Eurovision and War
The 57th annual song contest will be held next May in Azerbaijan after Eli and Nikki won the show with their song: 'Running Scared'. Their success brought huge amounts of faith and happiness into the oil rich country of Azerbaijan who will be watched by over 125 million viewers worldwide. This will bring massive amounts of attention to the country but how will it influence the long going Nagorno-Karabakh war with neighbouring Armenia. The war is officially under a ceasefire imposed by Russia in attempts to bring a full stop to the war but over the last few months both sides have reported an increase in ceasefire violations which has lead to the deaths of over fifteen Armenian and Azeri soldiers. This has led to increasing tensions and Azerbaijan over the years have doubled their military budget which is a worrying indicator.
The fighting started in February of 1988 in the small enclave of Nagorno Karabakh in South Western Azerbaijan where the vast majority of the population were Armenian. The war began when the enclave parliament of Karabakh wanted to separate from Azerbaijan and wanted to unify with Armenia. However the vote was boycotted by the minority of Azeris who lived in the region. At first there was no official fighting between the two countries and but there were countless incidents of inter-ethnic clashes both in Armenia and Azerbaijan. Soon after Azerbaijan claimed its independence they removed the enclave government of Karabakh but this was not well met with the ethnic Armenians of Karabakh who again voted to secede from Azerbaijan. Soon after this led to the full scale war in 1992 which displaced over one million people from both sides.
Many organisation like OSCE were unable to bring an end to the vicious fighting which resulted in the deaths of 4,500 Armenian soldiers and 35,000 Azeri soldiers. In the summer of 1992 the Armenian Army regained control over the enclave and other regions. Fortunately the bloody war was put to an end by a Russian Brokered ceasefire in 1994 which was signed by both countries. By this time almost 20% of Azerbaijan was in control of the Armenian Army.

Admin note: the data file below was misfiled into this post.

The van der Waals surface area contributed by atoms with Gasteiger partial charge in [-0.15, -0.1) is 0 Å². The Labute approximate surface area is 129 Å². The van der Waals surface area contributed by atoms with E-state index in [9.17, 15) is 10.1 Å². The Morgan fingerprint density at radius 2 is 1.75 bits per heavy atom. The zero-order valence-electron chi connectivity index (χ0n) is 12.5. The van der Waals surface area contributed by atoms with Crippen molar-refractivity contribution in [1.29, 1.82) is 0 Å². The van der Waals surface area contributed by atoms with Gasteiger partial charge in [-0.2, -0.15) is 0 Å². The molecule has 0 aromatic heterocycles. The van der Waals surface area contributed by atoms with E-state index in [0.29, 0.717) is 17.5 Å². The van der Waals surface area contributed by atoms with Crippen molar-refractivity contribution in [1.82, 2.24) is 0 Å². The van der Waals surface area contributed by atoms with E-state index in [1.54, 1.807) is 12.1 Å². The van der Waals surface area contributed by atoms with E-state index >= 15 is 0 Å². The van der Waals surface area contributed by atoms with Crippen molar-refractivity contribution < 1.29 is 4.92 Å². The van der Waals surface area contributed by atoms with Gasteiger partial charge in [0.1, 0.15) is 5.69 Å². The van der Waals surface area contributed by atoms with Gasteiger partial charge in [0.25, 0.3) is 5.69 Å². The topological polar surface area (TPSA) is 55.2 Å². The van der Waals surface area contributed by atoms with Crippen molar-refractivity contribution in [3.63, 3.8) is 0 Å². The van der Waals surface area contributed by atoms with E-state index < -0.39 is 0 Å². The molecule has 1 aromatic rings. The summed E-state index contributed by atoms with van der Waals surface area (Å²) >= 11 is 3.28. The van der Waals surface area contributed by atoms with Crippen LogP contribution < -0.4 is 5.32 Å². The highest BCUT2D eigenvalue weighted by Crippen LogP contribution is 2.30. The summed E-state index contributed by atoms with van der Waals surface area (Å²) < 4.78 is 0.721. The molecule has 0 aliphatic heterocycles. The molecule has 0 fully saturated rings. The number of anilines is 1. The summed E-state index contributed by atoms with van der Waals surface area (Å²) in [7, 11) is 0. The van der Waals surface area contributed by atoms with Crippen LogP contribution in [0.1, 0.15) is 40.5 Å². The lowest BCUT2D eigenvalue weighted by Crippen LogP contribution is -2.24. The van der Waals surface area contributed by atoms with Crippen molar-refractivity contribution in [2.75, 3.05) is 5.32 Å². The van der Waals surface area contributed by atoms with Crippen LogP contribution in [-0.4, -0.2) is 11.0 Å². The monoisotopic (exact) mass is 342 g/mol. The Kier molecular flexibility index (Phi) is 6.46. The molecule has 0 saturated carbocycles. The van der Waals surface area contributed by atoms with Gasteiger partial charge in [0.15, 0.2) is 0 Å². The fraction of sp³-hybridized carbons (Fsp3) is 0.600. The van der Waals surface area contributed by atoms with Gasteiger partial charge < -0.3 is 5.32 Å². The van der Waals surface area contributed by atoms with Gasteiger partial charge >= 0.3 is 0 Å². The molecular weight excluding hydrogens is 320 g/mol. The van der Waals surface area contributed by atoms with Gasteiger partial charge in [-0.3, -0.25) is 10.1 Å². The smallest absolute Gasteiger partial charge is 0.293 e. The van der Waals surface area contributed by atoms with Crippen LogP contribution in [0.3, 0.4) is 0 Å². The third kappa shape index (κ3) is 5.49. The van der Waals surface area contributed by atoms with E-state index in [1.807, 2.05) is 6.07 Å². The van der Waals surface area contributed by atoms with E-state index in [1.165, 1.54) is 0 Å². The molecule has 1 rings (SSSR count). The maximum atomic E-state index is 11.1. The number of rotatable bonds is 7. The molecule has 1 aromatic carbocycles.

However, there have been many warnings by Azerbaijan over the last two years in the renewal of a full scale war if Armenia don't give back the lands that the Armenians are entitled to. In May 2010 an official from the Azerbaijan Defence Ministry told Euronews that if Azerbaijan don't see any progress then a new war would be highly likely, several months later the controversial video was removed and deleted and Azerbaijan claimed that the interview never happened.
But it's not on the front line where tensions are rising. There have been many clashes between Armenia and Azerbaijan in the Eurovision song contest. The first clash was in 2006 when Azerbaijan were angry at Armenia's singer for having posted on his official Eurovision page that he was born in Azerbaijan SSR (Soviet) which he was. This led to the removal of the "Place of Birth Section". A more serious incident occurred in the 2009 Final where during the voting, the Azerbaijan broadcaster (iTV) blurred out the number to call to vote for Armenia, there were also allegations that the broadcaster failed to show the images of the Armenian representatives and instead they showed another country's representative. As a result iTV were fined a mere 2,700 Euros. But this is not as worrying as what happened the following year. In 2010, 43 Azeris had voted for the Armenian song compared to the 1,096 Armenian who voted for azerbaijan. Because of this the National Ministry in Azerbaijan questioned and interrogated the ones that had voted for Armenia Once again Azerbaijan denied claims but the EBU (European Broadcasting Union) warned that if there were any more allegations and problems cause, then Azerbaijan would be banned for 3 years from participating in Eurosvision.
Unfortunately, the only thing we can do is wait until the contest next year in Azerbaijan, and hope that both these countries can show a better attitude to resolving the conflict. Eurovision 2012 should hopefully be peaceful but more importantly, it gives the two countries more time to find a peaceful dialogue rather than stay in a stalemate war.